Foreshadowing in Food

by | Dec 28, 2018 | Brunswick County Life

 

Start the year right with a traditional Southern New Year’s Day meal.

“Cheers to a new year and another chance for us to get it right.” That’s what Oprah Winfrey says in reference to starting the New Year. Although it is my opinion that Oprah got it right a long time ago, many of us are hoping for a fresh beginning with new opportunities. Ideally, the New Year will bring a change of fortunes. If there was a meal that could improve those odds, wouldn’t you be willing to make it and eat it?

As far back as I can remember my family and I have enjoyed a traditional Southern New Year’s Day meal. Traditions are important to me, and what better time to celebrate a timeless ritual than at the beginning of the year? While I have introduced you to a wide range of Southern dishes in the What’s Cookin’ columns of North Brunswick Magazine and South Brunswick Magazine, I have yet to incorporate the most symbolic foods of New Year’s Day. And that can be very bad luck, or so I have been taught, and I am not willing to chance it.

All true Southerners know that the best way to ensure a great year ahead is to cook a meal that includes pork, black-eyed peas, greens and cornbread. There are many variations you could dish out to incorporate all of these components, and here is how:

Pork – Prosperity and Health

With so many pig-based options — sausage, ribs, bacon, ham, hog jaw, barbecue, etc. — there’s no reason not to be in hog heaven for at least one day. I am partial to a ham glazed with brown sugar, butter and Dijon mustard. The pig is a symbol of forward moving, so the more you eat for the New Year, the more prosperous you will be. I have been taught, deep in my Southern roots, that it is bad luck to eat any type of fowl such as turkey or chicken on New Year’s Day because they fly away — and you don’t want your health and prosperity flying out the window.

 

Black-Eyed Peas – Pennies

Even people who do not partake in the traditions of eating a New Year’s Day meal for good luck know that black-eyed peas are a symbol of good fortune. Folklore has it that these peas were solely grown to feed the cattle and were then known as “cow-peas”. When all resources were depleted and there were no crops available, people began to eat and sell these cow-peas. Not only did the black-eyed peas bring “pennies” to many families, but also they were nourishment for survival. For extra luck, I cook my black-eyed peas along with the fat removed from the ham. The more pig involved in the meal, the more luck it brings. You can certainly use lentils or beans to represent the pennies, but black-eyed peas are the true Southern tradition.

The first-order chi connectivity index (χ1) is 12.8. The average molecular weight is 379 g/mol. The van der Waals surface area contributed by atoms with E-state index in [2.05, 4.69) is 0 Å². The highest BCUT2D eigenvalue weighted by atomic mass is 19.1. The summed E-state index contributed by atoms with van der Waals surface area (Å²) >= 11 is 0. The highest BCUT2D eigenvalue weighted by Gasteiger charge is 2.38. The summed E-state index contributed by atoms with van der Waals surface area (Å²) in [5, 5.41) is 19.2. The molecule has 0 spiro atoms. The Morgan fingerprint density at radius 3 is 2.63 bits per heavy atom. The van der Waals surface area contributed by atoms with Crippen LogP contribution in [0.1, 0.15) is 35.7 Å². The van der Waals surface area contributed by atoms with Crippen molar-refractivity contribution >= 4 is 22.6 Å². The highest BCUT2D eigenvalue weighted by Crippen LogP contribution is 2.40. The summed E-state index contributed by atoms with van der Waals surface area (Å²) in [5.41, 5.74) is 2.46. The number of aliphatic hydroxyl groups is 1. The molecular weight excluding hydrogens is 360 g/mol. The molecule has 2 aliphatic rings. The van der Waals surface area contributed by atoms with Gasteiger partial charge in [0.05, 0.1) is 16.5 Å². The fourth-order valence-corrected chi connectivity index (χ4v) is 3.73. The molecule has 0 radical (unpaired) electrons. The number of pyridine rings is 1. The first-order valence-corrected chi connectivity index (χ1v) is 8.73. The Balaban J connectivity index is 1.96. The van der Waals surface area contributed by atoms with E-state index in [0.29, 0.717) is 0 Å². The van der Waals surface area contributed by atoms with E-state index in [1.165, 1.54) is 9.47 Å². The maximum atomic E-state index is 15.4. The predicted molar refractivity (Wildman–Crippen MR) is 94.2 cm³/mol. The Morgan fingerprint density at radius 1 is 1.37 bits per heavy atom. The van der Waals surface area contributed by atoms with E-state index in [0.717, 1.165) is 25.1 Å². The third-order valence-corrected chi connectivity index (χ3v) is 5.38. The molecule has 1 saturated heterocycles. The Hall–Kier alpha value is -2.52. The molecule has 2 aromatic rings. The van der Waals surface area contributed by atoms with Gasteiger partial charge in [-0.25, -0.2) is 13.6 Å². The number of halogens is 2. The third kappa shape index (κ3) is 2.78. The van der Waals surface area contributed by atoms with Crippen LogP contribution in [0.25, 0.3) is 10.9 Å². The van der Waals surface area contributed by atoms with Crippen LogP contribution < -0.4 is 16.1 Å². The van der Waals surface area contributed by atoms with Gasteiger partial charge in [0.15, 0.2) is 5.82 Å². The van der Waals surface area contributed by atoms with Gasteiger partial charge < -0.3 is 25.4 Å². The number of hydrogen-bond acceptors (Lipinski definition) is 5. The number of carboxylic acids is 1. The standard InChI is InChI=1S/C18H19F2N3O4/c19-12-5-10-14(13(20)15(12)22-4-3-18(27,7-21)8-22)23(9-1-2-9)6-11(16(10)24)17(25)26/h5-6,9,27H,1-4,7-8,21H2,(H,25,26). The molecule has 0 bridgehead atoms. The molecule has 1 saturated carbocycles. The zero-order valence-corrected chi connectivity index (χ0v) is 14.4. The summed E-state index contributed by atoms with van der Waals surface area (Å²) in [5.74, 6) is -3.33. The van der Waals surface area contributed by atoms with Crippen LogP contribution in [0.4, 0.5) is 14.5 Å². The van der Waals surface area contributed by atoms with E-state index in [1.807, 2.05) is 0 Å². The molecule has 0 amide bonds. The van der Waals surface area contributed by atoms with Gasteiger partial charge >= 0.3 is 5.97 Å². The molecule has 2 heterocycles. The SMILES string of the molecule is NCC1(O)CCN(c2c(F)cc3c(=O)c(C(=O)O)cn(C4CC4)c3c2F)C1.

Greens – Dollars

Cabbage, collards or kale are all acceptable options to bring the luck of money into your New Year. In the South, there is a proper way to slow-cook collards and it involves more pork. You simply can’t prepare Southern greens without rendering it in fat, so I like to drop a few cuts of bacon into my greens for extra flavor and luck. My mother usually cooks up cabbage as her green portion. She uses a big wok and sautés it in pork fat with lots of pepper. An old ritual that started with settlers in the Appalachian Mountains, which is where I am from, is to hide silver coins in the cooking of cabbage. The recipient would be extra blessed in the year ahead. If you want to ensure dollars to come to you in the New Year, eat your greens!

 

Cornbread – Gold

Nothing soaks up all the juices better than a chunk of golden cornbread. It is said that the color resembles gold, and some people add extra corn kernels, which symbolize golden nuggets and are thought to bring you additional spending money in the prosperous New Year. My preferred way of cooking this is to put a few tablespoons of reserved bacon fat in a cast-iron pan and put it in the oven to melt. When the pan is super-hot, I take it out of the oven and pour the cornbread and corn mixture into the pan and cook as directed. Again, the additional pork ingredient can only bring more luck.

Many cultures and countries have their designated lucky foods, and the Southern United States is no exception. Once you’ve checked off these components, then you are ready to serve the perfect New Year’s Day dinner full of good fortune. I mean, if you don’t eat your pork for health, then what are you going to do with all that money the New Year will bring you by eating black-eyed peas, greens and cornbread?

Sponsored by ATMC